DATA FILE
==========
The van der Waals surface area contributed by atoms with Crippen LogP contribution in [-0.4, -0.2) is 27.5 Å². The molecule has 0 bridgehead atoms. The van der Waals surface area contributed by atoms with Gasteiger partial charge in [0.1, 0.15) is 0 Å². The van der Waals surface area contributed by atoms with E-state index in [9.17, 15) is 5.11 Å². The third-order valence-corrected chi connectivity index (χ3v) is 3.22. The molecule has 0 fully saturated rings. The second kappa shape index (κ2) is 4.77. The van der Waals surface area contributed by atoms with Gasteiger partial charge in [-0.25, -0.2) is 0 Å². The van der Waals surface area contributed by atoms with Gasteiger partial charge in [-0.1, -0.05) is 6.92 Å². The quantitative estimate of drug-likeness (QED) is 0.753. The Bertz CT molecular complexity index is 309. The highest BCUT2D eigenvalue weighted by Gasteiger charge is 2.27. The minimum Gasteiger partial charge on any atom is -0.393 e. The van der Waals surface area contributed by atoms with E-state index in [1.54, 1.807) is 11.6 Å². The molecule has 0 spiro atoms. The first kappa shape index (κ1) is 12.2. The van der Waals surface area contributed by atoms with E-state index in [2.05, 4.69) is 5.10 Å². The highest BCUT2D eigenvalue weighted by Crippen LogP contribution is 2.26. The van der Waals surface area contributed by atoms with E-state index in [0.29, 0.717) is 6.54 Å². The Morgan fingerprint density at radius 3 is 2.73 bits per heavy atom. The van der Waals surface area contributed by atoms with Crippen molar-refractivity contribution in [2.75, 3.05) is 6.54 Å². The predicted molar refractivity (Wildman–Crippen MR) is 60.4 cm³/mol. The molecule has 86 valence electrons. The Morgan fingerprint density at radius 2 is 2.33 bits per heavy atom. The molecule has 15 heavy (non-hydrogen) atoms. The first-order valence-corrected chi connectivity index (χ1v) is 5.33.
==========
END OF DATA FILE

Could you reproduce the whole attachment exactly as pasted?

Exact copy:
The van der Waals surface area contributed by atoms with Crippen LogP contribution in [-0.4, -0.2) is 27.5 Å². The molecule has 0 bridgehead atoms. The van der Waals surface area contributed by atoms with Gasteiger partial charge in [0.1, 0.15) is 0 Å². The van der Waals surface area contributed by atoms with E-state index in [9.17, 15) is 5.11 Å². The third-order valence-corrected chi connectivity index (χ3v) is 3.22. The molecule has 0 fully saturated rings. The second kappa shape index (κ2) is 4.77. The van der Waals surface area contributed by atoms with Gasteiger partial charge in [-0.25, -0.2) is 0 Å². The van der Waals surface area contributed by atoms with Gasteiger partial charge in [-0.1, -0.05) is 6.92 Å². The quantitative estimate of drug-likeness (QED) is 0.753. The Bertz CT molecular complexity index is 309. The highest BCUT2D eigenvalue weighted by Gasteiger charge is 2.27. The minimum Gasteiger partial charge on any atom is -0.393 e. The van der Waals surface area contributed by atoms with E-state index in [1.54, 1.807) is 11.6 Å². The molecule has 0 spiro atoms. The first kappa shape index (κ1) is 12.2. The van der Waals surface area contributed by atoms with E-state index in [2.05, 4.69) is 5.10 Å². The highest BCUT2D eigenvalue weighted by Crippen LogP contribution is 2.26. The van der Waals surface area contributed by atoms with E-state index in [0.29, 0.717) is 6.54 Å². The Morgan fingerprint density at radius 3 is 2.73 bits per heavy atom. The van der Waals surface area contributed by atoms with Crippen molar-refractivity contribution in [2.75, 3.05) is 6.54 Å². The predicted molar refractivity (Wildman–Crippen MR) is 60.4 cm³/mol. The molecule has 86 valence electrons. The Morgan fingerprint density at radius 2 is 2.33 bits per heavy atom. The molecule has 15 heavy (non-hydrogen) atoms. The first-order valence-corrected chi connectivity index (χ1v) is 5.33.